Regulation of Breast Epithelial Cell Motility by Proteases

Institution: Scripps Research Institute
Investigator(s): Vito Quaranta, M.D. -
Award Cycle: 1998 (Cycle IV) Grant #: 4PB-0162 Award: $464,030
Award Type: Request for Applications
Research Priorities
Biology of the Breast Cell>Biology of the Normal Breast: the starting point

Initial Award Abstract (1998)
Breast cancer is lethal because cancer cells are able to invade the surrounding tissues. Eventually, these cells grow at distant sites, and the spread of breast cancer throughout the body becomes life threatening. If one could prevent cancer cells from invading, breast cancer would remain confined and could conceivably be cured by surgical removal of the initial cancerous lesions. Our interest is focused on the very early step of cancer cell invasion, its crossing of the basement membrane. In the normal breast gland, the basement membrane keeps the breast epithelial cells neatly organized in functional structures. Importantly, it keeps them separated from the underlying connective or fat tissues. At early stages, even breast cancer cells are effectively segregated from surrounding tissues by the basement membrane. This is recognized clinically as carcinoma in situ. A critical transition in the development of breast cancer occurs when cancer cells no longer respect the boundary represented by the breast gland basement membrane. Once they invade the underlying tissues, cancer cells have made the first step to spread to the rest of the body. The transition to invading cells is unpredictable in all cancers, but particularly so in breast cancer. Therefore, there are several important questions to be addressed. What motivates cancer cells to cross the basement membrane? What are the mechanisms that make normal cells respect the basement membrane boundary? How do these mechanisms break down in invading breast cancer? An answer to these questions will form a foundation for novel treatment of breast cancer, specifically aimed at blocking cancer cell invasion and spread (metastasis).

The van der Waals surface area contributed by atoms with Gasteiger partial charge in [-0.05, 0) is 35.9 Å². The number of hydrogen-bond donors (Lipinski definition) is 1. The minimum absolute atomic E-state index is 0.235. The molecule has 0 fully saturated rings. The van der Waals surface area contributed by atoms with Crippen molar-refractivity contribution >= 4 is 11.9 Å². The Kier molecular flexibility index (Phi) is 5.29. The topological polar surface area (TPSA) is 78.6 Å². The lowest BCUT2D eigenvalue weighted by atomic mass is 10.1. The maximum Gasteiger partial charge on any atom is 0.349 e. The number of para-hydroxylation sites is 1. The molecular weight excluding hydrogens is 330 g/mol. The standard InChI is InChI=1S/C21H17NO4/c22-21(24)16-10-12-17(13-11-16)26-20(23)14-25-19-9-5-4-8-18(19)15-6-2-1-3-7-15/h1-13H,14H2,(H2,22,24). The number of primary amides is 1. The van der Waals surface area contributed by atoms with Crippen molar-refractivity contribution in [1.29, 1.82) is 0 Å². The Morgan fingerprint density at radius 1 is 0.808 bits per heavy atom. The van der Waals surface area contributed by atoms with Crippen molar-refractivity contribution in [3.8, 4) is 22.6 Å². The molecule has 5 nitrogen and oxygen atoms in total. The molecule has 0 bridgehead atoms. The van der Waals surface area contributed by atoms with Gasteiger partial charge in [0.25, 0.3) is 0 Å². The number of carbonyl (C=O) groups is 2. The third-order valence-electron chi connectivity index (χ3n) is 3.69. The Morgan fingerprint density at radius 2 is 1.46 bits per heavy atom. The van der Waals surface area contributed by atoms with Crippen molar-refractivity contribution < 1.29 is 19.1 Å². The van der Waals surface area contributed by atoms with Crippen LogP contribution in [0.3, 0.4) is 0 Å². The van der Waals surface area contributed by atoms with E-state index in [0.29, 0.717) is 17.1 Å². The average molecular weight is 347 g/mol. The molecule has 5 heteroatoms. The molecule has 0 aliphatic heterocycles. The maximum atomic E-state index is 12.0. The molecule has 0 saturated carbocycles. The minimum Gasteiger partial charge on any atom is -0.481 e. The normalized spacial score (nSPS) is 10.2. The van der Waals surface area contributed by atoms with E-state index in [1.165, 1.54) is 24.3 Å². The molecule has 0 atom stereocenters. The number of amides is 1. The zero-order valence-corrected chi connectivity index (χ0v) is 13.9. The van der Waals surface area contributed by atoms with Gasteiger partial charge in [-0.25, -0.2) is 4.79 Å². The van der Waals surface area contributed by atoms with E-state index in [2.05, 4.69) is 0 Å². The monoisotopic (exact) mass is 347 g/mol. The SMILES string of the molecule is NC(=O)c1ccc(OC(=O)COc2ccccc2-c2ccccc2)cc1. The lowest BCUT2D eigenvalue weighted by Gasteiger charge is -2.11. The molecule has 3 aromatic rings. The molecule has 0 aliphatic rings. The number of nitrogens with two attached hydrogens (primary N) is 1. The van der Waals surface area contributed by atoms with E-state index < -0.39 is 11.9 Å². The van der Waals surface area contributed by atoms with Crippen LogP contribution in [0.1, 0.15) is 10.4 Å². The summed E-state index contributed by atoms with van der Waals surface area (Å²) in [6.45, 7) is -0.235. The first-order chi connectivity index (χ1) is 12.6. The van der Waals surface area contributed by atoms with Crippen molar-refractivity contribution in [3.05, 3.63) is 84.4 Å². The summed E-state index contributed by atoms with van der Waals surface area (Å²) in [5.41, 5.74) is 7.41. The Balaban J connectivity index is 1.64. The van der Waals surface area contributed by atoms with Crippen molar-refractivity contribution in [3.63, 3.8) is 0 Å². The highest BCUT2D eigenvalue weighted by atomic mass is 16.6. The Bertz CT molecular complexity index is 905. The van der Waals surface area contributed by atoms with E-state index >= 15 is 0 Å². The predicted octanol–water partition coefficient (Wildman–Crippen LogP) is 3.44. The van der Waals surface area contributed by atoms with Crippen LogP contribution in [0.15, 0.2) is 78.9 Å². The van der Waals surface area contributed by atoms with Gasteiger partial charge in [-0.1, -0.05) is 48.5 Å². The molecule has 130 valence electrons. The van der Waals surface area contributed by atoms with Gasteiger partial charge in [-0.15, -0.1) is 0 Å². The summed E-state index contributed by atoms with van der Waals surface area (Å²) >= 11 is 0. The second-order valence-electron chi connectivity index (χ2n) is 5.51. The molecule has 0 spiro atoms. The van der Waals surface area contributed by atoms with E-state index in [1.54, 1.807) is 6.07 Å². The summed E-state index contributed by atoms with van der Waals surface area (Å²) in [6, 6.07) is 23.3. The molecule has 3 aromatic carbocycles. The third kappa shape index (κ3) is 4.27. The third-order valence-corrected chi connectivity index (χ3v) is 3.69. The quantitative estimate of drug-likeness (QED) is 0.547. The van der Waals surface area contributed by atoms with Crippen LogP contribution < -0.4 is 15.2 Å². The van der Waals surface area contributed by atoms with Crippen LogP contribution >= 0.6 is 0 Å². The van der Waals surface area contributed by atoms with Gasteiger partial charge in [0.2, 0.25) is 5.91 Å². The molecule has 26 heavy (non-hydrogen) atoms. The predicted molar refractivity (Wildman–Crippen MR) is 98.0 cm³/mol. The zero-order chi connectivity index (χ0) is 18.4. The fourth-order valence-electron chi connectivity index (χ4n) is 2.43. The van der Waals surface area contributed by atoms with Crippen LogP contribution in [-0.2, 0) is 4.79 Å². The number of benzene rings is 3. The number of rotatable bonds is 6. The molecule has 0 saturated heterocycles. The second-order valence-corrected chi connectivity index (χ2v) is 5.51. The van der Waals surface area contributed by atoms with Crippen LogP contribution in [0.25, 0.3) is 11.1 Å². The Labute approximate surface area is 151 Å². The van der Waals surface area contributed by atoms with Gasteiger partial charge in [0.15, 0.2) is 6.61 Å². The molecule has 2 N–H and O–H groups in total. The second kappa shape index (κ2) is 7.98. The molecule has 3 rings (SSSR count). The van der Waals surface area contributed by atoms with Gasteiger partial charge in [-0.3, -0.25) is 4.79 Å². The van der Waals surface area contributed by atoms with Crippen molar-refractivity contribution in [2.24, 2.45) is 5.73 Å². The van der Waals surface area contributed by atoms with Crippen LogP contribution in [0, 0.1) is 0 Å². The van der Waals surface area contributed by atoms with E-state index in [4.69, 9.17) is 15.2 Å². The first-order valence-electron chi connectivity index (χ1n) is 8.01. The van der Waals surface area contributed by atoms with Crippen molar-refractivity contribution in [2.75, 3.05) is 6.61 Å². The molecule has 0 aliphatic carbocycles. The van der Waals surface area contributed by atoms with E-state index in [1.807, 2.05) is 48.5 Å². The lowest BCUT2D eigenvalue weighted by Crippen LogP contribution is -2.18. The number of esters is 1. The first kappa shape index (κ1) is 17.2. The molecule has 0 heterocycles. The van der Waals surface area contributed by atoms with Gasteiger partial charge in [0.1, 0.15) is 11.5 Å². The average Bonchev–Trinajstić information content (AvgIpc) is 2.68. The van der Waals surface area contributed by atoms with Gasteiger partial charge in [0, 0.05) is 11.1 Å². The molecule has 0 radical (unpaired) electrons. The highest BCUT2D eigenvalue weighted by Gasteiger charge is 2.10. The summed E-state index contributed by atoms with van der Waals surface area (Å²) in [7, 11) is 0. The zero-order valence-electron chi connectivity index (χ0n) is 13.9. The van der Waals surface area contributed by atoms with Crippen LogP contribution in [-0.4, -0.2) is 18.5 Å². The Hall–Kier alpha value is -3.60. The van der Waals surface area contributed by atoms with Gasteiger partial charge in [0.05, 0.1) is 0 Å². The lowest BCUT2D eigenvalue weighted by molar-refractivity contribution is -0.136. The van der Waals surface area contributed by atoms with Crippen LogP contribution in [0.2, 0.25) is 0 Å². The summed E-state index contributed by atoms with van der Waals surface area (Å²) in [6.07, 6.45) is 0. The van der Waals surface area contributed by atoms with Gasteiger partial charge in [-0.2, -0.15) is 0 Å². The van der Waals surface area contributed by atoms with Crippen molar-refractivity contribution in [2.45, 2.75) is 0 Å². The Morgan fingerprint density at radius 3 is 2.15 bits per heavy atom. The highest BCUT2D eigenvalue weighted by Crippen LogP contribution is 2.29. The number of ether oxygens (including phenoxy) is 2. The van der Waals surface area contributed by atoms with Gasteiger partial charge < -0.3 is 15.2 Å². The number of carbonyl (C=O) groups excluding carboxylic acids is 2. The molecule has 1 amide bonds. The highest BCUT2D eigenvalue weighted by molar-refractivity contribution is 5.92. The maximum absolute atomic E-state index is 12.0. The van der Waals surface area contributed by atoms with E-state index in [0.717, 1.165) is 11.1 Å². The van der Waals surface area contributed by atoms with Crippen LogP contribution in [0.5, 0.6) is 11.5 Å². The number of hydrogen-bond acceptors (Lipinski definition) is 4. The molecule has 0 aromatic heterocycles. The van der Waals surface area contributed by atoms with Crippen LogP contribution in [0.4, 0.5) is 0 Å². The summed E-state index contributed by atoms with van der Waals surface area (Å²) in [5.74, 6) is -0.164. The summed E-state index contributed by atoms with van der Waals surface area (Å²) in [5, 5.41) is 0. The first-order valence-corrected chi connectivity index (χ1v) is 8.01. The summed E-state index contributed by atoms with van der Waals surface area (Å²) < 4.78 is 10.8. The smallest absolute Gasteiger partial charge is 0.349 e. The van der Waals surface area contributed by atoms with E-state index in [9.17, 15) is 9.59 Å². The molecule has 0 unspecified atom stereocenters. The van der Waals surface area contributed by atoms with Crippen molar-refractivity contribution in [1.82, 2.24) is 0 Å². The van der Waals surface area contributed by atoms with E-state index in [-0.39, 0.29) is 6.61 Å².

With this proposal, we hope to identify one mechanism of breast cancer cell invasion, which may represent a target for drug discovery. We found that a substance called protease MMP2 acts upon a constituent of the basement membrane, called laminin-5 (Ln-5), and changes it into a stimulant for cell invasion. We showed that breast cells like to adhere to Ln-5 and stay put. In contrast, if breast cells come in contact with Ln-5 that has been modified by the protease MMP2, they become highly motile. It is perhaps more than a coincidence that, in tissue specimens from patients, MMP2 is often found concentrated along sites where breast cancer cell invasion occurs. We believe this phenomenon reflects a mechanism whereby MMP2 stimulates cancer cells to invade by activating a function on Ln-5 that makes cells move around. The basic knowledge about the breast obtained from these studies may form the basis for novel approaches for designing drugs that can stop breast cancer cells from spreading, even at advanced stages.

Final Report (2001)